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Jan 9, 2009

Our village

One thing I just love: Vienna is full of little private shops, like the US used to have in the old days.  Every neighborhood has its small grocery or market and everyone goes shopping every few days for a bag or two of food.  It seems like you can hardly go a few blocks without seeing both a bakery and a lingerie shop.  What?  Are the Austrians really so hard on their skivies? My best guess is that somewhere there is a very popular step-by-step How–To on starting your own business that begins:  "Say you want to open an underwear store..."

This is a pretty good neighborhood. (The photo is our tram stop) . It's only two blocks to the bakery, bank and grocery, but we have to go 5 or 6 to get the latest in knickers.  Fortunately, public city transport is very civilized.  Once you buy a pass catching a conveyance is not only fairly rapid, but free- just jump on and off, even for only a couple blocks!  Most streets are tiny and friendly - as if built for people instead of cars!  So when you drive– as I just did for the first time– it's not only harrowing but probably the slowest way to get around.

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Tim Holmes Studio

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I'm a sculptor/filmmaker living in Montana, USA. I am using art to move the evolution of humanity forward into an increasingly responsive, inclusive and interactive culture. As globalization flattens peoples into a capitalist monoculture I hope to use my art to celebrate historical cultural differences and imagine how we can co-create a rich future together.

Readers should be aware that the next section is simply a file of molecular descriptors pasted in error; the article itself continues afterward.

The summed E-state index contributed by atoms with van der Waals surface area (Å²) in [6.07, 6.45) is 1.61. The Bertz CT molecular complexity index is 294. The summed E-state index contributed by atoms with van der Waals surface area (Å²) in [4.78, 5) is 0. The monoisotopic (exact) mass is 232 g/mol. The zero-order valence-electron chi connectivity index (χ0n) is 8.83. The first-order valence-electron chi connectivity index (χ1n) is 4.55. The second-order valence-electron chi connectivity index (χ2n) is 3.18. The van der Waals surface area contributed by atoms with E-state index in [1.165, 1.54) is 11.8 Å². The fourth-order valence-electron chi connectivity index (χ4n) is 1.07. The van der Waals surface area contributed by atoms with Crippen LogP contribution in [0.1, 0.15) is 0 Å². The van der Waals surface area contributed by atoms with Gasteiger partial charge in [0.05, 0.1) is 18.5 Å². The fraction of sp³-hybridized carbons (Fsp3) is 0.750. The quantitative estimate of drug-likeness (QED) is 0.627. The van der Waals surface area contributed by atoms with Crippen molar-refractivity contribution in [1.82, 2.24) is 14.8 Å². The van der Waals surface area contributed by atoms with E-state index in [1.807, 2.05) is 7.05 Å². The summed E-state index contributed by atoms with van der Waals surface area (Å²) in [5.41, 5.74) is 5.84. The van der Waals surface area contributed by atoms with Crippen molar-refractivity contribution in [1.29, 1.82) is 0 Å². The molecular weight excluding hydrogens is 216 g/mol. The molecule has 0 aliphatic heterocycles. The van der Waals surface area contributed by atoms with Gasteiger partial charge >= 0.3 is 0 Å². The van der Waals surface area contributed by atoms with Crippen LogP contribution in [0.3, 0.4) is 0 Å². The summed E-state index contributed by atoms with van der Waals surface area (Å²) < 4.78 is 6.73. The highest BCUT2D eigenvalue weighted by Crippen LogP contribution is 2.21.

I see myself as an artist/philosopher laboring deep in the mines of joy. I've had a good long career of exhibiting work around the world and working on international outreach projects, most notably being the first American to be invited to present a one-person exhibit in the Hermitage Museum. Recently I have turned my attention from simply making metal sculpture to creating films and workshops for engaging communities directly, tinkering with the very ideas and mechanisms behind cultural transformation. I feel that as we face tragic world crises, if the human species favors our imaginative and creative capacities we can cultivate a rich world to enjoy.

For me the deepest satisfaction in making art comes in engaging people's real life concerns rather than providing simple entertainment or decoration. Areas of conflict or tension are particularly ripe for the kind of transformative power that art uniquely carries. I invite any kind of challenge that serves people on a deep level.